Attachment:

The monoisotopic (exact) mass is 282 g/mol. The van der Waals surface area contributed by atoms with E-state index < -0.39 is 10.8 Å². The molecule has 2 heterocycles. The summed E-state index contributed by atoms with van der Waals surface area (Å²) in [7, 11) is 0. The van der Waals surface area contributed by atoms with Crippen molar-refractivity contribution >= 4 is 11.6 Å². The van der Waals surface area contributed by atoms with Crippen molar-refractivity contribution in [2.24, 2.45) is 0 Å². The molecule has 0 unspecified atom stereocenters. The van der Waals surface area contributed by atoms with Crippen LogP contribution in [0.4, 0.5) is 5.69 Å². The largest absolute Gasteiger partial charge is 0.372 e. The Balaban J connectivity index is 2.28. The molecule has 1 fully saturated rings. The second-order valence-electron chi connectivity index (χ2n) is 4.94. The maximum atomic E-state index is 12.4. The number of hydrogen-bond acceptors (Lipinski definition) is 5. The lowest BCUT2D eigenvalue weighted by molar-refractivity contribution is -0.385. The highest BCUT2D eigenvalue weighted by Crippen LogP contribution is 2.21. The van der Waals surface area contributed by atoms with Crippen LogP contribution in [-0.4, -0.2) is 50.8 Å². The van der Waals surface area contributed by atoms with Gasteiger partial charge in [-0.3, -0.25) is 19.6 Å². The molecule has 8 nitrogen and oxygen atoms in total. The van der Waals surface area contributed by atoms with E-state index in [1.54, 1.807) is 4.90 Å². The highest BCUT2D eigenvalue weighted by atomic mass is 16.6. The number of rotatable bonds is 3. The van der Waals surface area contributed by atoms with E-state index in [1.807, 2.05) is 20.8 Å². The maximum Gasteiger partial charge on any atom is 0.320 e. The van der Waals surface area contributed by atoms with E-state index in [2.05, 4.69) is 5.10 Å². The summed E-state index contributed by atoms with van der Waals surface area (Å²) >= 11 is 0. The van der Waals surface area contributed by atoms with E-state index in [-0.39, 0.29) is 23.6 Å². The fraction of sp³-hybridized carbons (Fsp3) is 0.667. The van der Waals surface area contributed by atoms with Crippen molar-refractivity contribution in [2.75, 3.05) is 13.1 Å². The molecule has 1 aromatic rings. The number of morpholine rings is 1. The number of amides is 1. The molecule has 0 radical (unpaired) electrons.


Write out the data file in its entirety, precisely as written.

The monoisotopic (exact) mass is 282 g/mol. The van der Waals surface area contributed by atoms with E-state index < -0.39 is 10.8 Å². The molecule has 2 heterocycles. The summed E-state index contributed by atoms with van der Waals surface area (Å²) in [7, 11) is 0. The van der Waals surface area contributed by atoms with Crippen molar-refractivity contribution >= 4 is 11.6 Å². The van der Waals surface area contributed by atoms with Crippen molar-refractivity contribution in [2.24, 2.45) is 0 Å². The molecule has 0 unspecified atom stereocenters. The van der Waals surface area contributed by atoms with Crippen LogP contribution in [0.4, 0.5) is 5.69 Å². The largest absolute Gasteiger partial charge is 0.372 e. The Balaban J connectivity index is 2.28. The molecule has 1 fully saturated rings. The second-order valence-electron chi connectivity index (χ2n) is 4.94. The maximum atomic E-state index is 12.4. The number of hydrogen-bond acceptors (Lipinski definition) is 5. The lowest BCUT2D eigenvalue weighted by molar-refractivity contribution is -0.385. The highest BCUT2D eigenvalue weighted by Crippen LogP contribution is 2.21. The van der Waals surface area contributed by atoms with Crippen LogP contribution in [-0.4, -0.2) is 50.8 Å². The van der Waals surface area contributed by atoms with Gasteiger partial charge in [-0.3, -0.25) is 19.6 Å². The molecule has 8 nitrogen and oxygen atoms in total. The van der Waals surface area contributed by atoms with E-state index in [1.54, 1.807) is 4.90 Å². The highest BCUT2D eigenvalue weighted by atomic mass is 16.6. The number of rotatable bonds is 3. The van der Waals surface area contributed by atoms with E-state index in [1.807, 2.05) is 20.8 Å². The maximum Gasteiger partial charge on any atom is 0.320 e. The van der Waals surface area contributed by atoms with E-state index in [2.05, 4.69) is 5.10 Å². The summed E-state index contributed by atoms with van der Waals surface area (Å²) >= 11 is 0. The van der Waals surface area contributed by atoms with E-state index in [-0.39, 0.29) is 23.6 Å². The fraction of sp³-hybridized carbons (Fsp3) is 0.667. The van der Waals surface area contributed by atoms with Crippen molar-refractivity contribution in [2.75, 3.05) is 13.1 Å². The molecule has 1 aromatic rings. The number of morpholine rings is 1. The number of amides is 1. The molecule has 0 radical (unpaired) electrons.